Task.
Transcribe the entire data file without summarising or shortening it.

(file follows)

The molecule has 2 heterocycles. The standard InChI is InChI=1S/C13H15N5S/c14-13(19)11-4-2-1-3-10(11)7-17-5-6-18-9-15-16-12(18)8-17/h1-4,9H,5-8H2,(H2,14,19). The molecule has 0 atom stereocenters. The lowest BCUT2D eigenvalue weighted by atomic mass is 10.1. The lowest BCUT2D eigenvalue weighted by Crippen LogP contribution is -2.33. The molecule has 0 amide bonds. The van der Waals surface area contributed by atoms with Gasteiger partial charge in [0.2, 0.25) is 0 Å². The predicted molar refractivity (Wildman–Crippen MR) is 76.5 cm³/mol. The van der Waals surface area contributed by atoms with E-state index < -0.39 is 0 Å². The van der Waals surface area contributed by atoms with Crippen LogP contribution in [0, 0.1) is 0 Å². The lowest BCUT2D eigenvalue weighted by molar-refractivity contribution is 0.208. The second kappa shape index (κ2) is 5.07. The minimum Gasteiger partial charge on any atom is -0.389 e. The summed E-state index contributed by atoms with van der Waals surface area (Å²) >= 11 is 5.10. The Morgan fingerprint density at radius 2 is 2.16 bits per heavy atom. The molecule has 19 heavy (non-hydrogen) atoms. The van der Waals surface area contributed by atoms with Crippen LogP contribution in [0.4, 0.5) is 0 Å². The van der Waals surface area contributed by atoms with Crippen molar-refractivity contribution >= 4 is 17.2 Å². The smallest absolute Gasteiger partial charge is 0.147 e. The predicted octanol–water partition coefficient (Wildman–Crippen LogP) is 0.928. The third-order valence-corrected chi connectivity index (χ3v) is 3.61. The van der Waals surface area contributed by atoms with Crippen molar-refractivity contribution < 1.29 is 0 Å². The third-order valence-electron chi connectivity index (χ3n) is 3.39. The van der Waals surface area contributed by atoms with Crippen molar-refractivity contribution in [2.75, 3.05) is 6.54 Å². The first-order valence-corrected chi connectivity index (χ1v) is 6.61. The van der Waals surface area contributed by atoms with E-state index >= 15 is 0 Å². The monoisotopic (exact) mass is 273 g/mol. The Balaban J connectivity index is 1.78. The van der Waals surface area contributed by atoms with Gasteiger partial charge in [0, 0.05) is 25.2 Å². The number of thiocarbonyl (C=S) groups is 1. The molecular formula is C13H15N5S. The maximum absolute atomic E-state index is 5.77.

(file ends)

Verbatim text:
The molecule has 2 heterocycles. The standard InChI is InChI=1S/C13H15N5S/c14-13(19)11-4-2-1-3-10(11)7-17-5-6-18-9-15-16-12(18)8-17/h1-4,9H,5-8H2,(H2,14,19). The molecule has 0 atom stereocenters. The lowest BCUT2D eigenvalue weighted by atomic mass is 10.1. The lowest BCUT2D eigenvalue weighted by Crippen LogP contribution is -2.33. The molecule has 0 amide bonds. The van der Waals surface area contributed by atoms with Gasteiger partial charge in [0.2, 0.25) is 0 Å². The predicted molar refractivity (Wildman–Crippen MR) is 76.5 cm³/mol. The van der Waals surface area contributed by atoms with E-state index < -0.39 is 0 Å². The van der Waals surface area contributed by atoms with Crippen LogP contribution in [0, 0.1) is 0 Å². The lowest BCUT2D eigenvalue weighted by molar-refractivity contribution is 0.208. The second kappa shape index (κ2) is 5.07. The minimum Gasteiger partial charge on any atom is -0.389 e. The summed E-state index contributed by atoms with van der Waals surface area (Å²) >= 11 is 5.10. The Morgan fingerprint density at radius 2 is 2.16 bits per heavy atom. The molecule has 19 heavy (non-hydrogen) atoms. The van der Waals surface area contributed by atoms with Crippen LogP contribution in [0.4, 0.5) is 0 Å². The van der Waals surface area contributed by atoms with Crippen molar-refractivity contribution >= 4 is 17.2 Å². The smallest absolute Gasteiger partial charge is 0.147 e. The predicted octanol–water partition coefficient (Wildman–Crippen LogP) is 0.928. The third-order valence-corrected chi connectivity index (χ3v) is 3.61. The van der Waals surface area contributed by atoms with Crippen molar-refractivity contribution < 1.29 is 0 Å². The third-order valence-electron chi connectivity index (χ3n) is 3.39. The van der Waals surface area contributed by atoms with Crippen molar-refractivity contribution in [2.75, 3.05) is 6.54 Å². The first-order valence-corrected chi connectivity index (χ1v) is 6.61. The van der Waals surface area contributed by atoms with E-state index >= 15 is 0 Å². The monoisotopic (exact) mass is 273 g/mol. The Balaban J connectivity index is 1.78. The van der Waals surface area contributed by atoms with Gasteiger partial charge in [0, 0.05) is 25.2 Å². The number of thiocarbonyl (C=S) groups is 1. The molecular formula is C13H15N5S. The maximum absolute atomic E-state index is 5.77.